Alcohol lets the good times roll, study finds

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About 82 per cent of Australian adults consume alcohol, which means that every time a new study comes out detailing the dangers of alcohol for our health, about 82 per cent of us feel slightly more depressed.

Until now.

We’ve uncovered a study that suggests drinking alcohol may actually be good for you. 

It comes out of Brown University, on Rhode Island in the US, bless their little hearts, and it suggests that drinking may help you banish bad memories and remember only the good things.

These researchers say that alcohol “hijacks” the pathway that forms memory. One drink changes this pathway for an hour, while three drinks can change it for 24 hours.

This hijacking affects a gene involved in coding whether a memory is pleasing or unpleasant, and changes a protein the gene makes, which in turn makes you form “craving memories”.

In other words, alcohol replaces bad times with good times, which may explain why we forget being sick or how we actually got home.

Senior author Dr Karla Kaun, an assistant professor of neuroscience at Brown University, told the Daily Mail that she had been interested in why drugs of abuse, be they alcohol or opiates, produce rewarding memories despite being neurotoxins.

“We wanted to understand what the molecular basis of that is and why they cause cravings.”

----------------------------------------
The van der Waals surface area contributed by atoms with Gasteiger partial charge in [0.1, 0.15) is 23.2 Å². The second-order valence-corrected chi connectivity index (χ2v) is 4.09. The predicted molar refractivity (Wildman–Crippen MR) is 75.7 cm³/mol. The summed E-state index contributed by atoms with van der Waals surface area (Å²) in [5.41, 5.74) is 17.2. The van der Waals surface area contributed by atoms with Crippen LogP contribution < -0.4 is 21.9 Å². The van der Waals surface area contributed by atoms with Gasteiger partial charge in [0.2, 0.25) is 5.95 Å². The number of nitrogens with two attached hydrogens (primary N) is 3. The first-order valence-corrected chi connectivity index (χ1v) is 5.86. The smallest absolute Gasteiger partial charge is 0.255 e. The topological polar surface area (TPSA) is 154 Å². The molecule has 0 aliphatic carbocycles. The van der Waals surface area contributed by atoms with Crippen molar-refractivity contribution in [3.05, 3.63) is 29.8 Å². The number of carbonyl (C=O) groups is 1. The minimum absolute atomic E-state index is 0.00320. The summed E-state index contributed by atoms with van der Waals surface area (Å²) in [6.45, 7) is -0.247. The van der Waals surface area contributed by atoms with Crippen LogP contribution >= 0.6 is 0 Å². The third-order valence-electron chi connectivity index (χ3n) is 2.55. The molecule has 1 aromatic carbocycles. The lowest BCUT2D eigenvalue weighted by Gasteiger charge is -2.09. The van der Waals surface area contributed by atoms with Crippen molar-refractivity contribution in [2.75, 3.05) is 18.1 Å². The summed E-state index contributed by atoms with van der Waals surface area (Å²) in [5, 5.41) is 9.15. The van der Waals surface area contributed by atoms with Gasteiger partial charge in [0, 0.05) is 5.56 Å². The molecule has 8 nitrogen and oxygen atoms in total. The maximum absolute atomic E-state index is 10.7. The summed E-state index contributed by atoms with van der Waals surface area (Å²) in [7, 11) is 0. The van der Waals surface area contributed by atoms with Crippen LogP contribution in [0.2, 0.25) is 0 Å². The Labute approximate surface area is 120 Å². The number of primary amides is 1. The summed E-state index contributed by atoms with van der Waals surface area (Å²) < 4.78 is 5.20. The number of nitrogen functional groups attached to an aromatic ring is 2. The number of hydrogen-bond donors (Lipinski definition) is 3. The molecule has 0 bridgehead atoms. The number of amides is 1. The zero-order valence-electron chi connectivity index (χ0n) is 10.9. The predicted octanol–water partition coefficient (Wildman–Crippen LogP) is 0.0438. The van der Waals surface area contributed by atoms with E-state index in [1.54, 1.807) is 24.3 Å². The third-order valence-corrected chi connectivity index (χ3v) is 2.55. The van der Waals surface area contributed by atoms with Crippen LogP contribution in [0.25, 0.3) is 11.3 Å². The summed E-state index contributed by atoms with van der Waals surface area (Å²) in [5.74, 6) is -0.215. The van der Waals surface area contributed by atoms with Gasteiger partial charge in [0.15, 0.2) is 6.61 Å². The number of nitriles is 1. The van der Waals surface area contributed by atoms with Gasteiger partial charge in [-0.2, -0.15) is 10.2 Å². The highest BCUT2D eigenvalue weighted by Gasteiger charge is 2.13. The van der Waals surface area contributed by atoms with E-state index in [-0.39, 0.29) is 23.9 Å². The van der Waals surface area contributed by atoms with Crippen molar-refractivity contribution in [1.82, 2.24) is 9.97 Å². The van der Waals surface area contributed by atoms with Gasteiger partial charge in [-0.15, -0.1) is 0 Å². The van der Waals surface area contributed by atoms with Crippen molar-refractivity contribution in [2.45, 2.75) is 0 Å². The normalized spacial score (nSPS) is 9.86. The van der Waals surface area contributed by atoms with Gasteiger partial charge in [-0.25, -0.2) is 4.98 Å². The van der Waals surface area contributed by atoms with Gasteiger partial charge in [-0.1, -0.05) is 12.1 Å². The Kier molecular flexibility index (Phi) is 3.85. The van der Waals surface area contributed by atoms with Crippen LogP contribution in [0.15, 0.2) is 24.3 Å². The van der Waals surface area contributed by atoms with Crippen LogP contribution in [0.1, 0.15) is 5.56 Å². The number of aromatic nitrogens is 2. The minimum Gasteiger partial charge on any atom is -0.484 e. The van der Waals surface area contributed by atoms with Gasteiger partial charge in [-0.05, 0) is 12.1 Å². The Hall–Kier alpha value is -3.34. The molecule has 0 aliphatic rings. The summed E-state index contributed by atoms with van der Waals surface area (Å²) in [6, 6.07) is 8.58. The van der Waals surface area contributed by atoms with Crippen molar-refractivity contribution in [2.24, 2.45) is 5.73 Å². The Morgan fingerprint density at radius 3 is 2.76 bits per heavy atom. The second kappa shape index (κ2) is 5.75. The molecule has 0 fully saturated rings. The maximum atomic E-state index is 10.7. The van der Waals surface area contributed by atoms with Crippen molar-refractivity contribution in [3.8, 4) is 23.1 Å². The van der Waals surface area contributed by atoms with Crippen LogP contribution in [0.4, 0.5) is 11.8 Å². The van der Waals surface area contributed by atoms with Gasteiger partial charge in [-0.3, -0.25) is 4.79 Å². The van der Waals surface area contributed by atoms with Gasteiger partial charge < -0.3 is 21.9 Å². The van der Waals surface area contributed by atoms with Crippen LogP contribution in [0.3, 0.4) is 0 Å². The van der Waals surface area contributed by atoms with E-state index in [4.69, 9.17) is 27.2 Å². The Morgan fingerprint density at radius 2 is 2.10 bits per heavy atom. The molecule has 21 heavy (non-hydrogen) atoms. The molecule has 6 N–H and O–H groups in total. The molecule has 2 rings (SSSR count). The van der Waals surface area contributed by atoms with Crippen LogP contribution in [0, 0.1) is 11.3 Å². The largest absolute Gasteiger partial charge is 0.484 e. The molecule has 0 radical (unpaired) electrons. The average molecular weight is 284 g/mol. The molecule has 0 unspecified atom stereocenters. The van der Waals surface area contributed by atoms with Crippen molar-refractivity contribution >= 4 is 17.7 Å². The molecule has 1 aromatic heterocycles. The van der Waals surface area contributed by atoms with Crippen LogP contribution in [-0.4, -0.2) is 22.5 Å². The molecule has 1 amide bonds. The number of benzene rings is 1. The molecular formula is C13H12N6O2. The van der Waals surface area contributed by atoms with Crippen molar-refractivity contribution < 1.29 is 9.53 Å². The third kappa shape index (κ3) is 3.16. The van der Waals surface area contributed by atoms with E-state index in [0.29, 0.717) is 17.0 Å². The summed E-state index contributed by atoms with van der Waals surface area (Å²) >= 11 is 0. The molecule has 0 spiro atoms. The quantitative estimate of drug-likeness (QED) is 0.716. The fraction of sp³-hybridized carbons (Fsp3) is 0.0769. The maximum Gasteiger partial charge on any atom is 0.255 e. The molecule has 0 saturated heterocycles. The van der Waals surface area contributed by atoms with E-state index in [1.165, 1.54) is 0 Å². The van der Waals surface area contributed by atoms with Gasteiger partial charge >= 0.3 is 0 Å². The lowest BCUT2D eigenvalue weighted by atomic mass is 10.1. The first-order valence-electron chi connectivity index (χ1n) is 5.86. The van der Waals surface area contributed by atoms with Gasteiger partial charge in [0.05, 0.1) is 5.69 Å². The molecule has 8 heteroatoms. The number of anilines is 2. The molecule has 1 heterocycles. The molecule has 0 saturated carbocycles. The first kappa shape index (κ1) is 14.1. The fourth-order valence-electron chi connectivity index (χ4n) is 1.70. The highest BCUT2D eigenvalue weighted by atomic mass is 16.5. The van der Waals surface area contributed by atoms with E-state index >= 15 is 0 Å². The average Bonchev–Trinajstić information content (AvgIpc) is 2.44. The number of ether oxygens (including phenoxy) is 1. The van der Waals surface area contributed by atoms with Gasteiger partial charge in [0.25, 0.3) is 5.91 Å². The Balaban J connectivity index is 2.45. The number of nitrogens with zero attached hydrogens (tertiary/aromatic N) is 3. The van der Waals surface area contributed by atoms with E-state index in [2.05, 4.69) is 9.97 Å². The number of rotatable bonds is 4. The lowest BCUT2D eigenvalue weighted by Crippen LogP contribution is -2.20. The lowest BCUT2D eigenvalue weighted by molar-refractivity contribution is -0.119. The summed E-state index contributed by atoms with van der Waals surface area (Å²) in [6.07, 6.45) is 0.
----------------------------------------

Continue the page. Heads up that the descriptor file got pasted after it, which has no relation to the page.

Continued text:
The team used fruit flies for the study because they are attracted to alcohol and the molecular signals that form their memories of reward and avoidance are similar to humans.

The study found that alcohol affects a gene called the D2-like receptor, which encodes whether a memory is pleasing or unpleasant.

Naturally, the doomsayers – or should I say other health professionals – were quick to respond to any suggestion that alcohol could be good for you.

Addiction experts warned that, while alcohol can make you forget and even ease symptoms such as stress, worry and negative thoughts, the effect wears off in a short time. 

They say that alcohol can actually worsen symptoms associated with mood disorders, such as depression, because alcohol is a depressant. 

At least, as an older Australian, according to surveys, you are more likely than any other demographic age group to be comfortable with your alcoholic consumption.

And the least likely group to get drunk.

Well done for being so responsible.

Are you a responsible drinker? Are you truthful when your doctor asks about your alcohol consumption?

Disclaimer: This article contains general information about health issues and is not advice. For health advice, consult your medical practitioner.

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Written by Perko


Total Comments: 11
  1. 0

    Sounds like a nice rationalisation for drinking alcohol.

  2. 0